You are not permitted to download, save or email this image. Visit image gallery to purchase the image.
Nurses are urging aged care facilities to boost staff numbers, after more than 100 residents and staff across dozens of Melbourne nursing homes contracted the coronavirus.
The Australian Nursing and Midwifery Foundation is also seeking special paid leave to employees forced into isolation because of the outbreaks.
Eight Victorian aged care facilities have residents with coronavirus, while a further 24 nursing homes have staff infected.
The foundation's Lisa Fitzpatrick said private aged care facilities needed more nurses and carers even before the pandemic hit.
"They must increase clinical and personal staff now that we have increased community transmission of the virus," she said.
Ms Fitzpatrick wants the Morrison government to lean on operators who refuse to comply.
The outbreak in Victoria continues to climb, with 238 new cases recorded on Wednesday.
A woman in her 90s died overnight, taking the state's toll to 27.
More than a quarter of people in hospital in Victoria with the virus are in intensive care, with dozens needing ventilators.
Federal Health Minister Greg Hunt said Melburnians and other Victorians are in "the great fight of our lives".
Mr Hunt warned people to brace for more deaths.
"I think if we are honest, there will be more lives lost. There will be more people admitted to ICU and more on ventilation," he told the Nine Network.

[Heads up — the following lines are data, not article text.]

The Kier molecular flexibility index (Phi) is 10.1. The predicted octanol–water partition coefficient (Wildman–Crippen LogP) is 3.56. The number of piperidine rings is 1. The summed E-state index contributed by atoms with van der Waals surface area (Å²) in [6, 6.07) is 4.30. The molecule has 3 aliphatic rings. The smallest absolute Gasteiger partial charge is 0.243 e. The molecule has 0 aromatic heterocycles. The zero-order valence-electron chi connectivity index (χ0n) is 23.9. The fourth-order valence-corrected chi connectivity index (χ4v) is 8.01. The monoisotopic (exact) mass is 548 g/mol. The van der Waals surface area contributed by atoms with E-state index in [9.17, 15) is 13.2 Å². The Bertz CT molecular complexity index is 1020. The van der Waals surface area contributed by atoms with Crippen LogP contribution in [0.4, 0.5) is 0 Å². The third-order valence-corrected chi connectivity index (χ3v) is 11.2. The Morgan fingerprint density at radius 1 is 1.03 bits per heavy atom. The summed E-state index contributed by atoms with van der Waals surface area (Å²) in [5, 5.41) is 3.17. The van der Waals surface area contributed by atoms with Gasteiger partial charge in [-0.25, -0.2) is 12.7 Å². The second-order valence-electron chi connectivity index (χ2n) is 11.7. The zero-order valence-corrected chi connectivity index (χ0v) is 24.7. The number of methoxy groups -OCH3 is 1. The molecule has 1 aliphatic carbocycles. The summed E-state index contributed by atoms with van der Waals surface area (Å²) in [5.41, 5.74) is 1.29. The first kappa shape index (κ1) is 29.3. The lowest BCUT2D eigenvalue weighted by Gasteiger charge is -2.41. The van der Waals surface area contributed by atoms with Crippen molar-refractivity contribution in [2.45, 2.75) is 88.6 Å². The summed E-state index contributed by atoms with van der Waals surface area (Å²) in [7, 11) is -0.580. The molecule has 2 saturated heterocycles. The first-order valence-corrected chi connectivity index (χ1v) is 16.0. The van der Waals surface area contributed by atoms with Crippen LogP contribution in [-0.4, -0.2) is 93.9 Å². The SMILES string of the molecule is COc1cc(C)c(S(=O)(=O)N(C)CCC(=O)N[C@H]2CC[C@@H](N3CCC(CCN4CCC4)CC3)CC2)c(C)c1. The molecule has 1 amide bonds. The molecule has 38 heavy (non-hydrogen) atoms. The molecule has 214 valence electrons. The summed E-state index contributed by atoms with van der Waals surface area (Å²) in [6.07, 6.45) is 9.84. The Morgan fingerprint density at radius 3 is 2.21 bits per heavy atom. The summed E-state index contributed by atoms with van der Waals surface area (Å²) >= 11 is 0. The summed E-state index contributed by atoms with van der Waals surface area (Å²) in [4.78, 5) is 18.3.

In NSW, there are now 34 cases linked to a pub in southwest Sydney, prompting tighter restrictions at licensed venues.
Genetic testing has confirmed the Crossroads Hotel cluster, which has triggered a backlash in Queensland and South Australia, came from Victoria.
The Northern Territory has declared the entire area of greater Sydney a hotspot in relation to travel restrictions, while Queensland has singled out Campbelltown and Liverpool.
As authorities attempt to tame rising infection rates in Victoria and NSW, debate around eliminating the virus has flared again.
Scott Morrison has warned attempting to eradicate the disease would obliterate the economy.
The prime minister is instead persevering with a suppression strategy.
Mr Morrison said the approach relies on the strength of state and territory health systems, and their ability to track and trace cases, along with adherence to social distancing rules.
"You don't just shut the country down because that is not sustainable," he told Triple M.
"You would be doubling unemployment, potentially, and even worse. The cure would be worse than what arguably wouldn't be delivered anyway."
Mr Morrison pointed out the Victorian outbreak, which has claimed several lives, was sparked by a quarantine breach.
"Unless we're going to not allow any freight or any medical supplies into Australia, or not allow any exports or anything like this, there is always going to be a connection between Australia and the rest of the world," he said.